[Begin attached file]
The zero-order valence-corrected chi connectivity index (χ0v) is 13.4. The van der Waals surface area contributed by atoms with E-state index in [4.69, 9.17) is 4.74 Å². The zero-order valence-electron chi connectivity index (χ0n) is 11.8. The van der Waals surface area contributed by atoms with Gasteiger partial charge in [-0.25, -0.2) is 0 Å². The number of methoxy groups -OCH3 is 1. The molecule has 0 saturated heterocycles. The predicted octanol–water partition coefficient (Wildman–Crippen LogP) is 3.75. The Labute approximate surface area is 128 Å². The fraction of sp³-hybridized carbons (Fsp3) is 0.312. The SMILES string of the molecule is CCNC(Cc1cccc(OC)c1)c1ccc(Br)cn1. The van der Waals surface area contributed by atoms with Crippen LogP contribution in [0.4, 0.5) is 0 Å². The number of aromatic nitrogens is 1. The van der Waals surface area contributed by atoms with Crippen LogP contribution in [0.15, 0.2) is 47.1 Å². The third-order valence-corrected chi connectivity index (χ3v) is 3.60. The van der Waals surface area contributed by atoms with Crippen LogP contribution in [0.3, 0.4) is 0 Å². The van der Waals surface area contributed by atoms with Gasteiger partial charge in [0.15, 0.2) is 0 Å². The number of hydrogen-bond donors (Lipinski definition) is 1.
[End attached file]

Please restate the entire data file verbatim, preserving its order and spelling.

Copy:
The zero-order valence-corrected chi connectivity index (χ0v) is 13.4. The van der Waals surface area contributed by atoms with E-state index in [4.69, 9.17) is 4.74 Å². The zero-order valence-electron chi connectivity index (χ0n) is 11.8. The van der Waals surface area contributed by atoms with Gasteiger partial charge in [-0.25, -0.2) is 0 Å². The number of methoxy groups -OCH3 is 1. The molecule has 0 saturated heterocycles. The predicted octanol–water partition coefficient (Wildman–Crippen LogP) is 3.75. The Labute approximate surface area is 128 Å². The fraction of sp³-hybridized carbons (Fsp3) is 0.312. The SMILES string of the molecule is CCNC(Cc1cccc(OC)c1)c1ccc(Br)cn1. The van der Waals surface area contributed by atoms with Crippen LogP contribution in [0.4, 0.5) is 0 Å². The number of aromatic nitrogens is 1. The van der Waals surface area contributed by atoms with Crippen LogP contribution in [0.15, 0.2) is 47.1 Å². The third-order valence-corrected chi connectivity index (χ3v) is 3.60. The van der Waals surface area contributed by atoms with Crippen LogP contribution in [0.3, 0.4) is 0 Å². The van der Waals surface area contributed by atoms with Gasteiger partial charge in [0.15, 0.2) is 0 Å². The number of hydrogen-bond donors (Lipinski definition) is 1.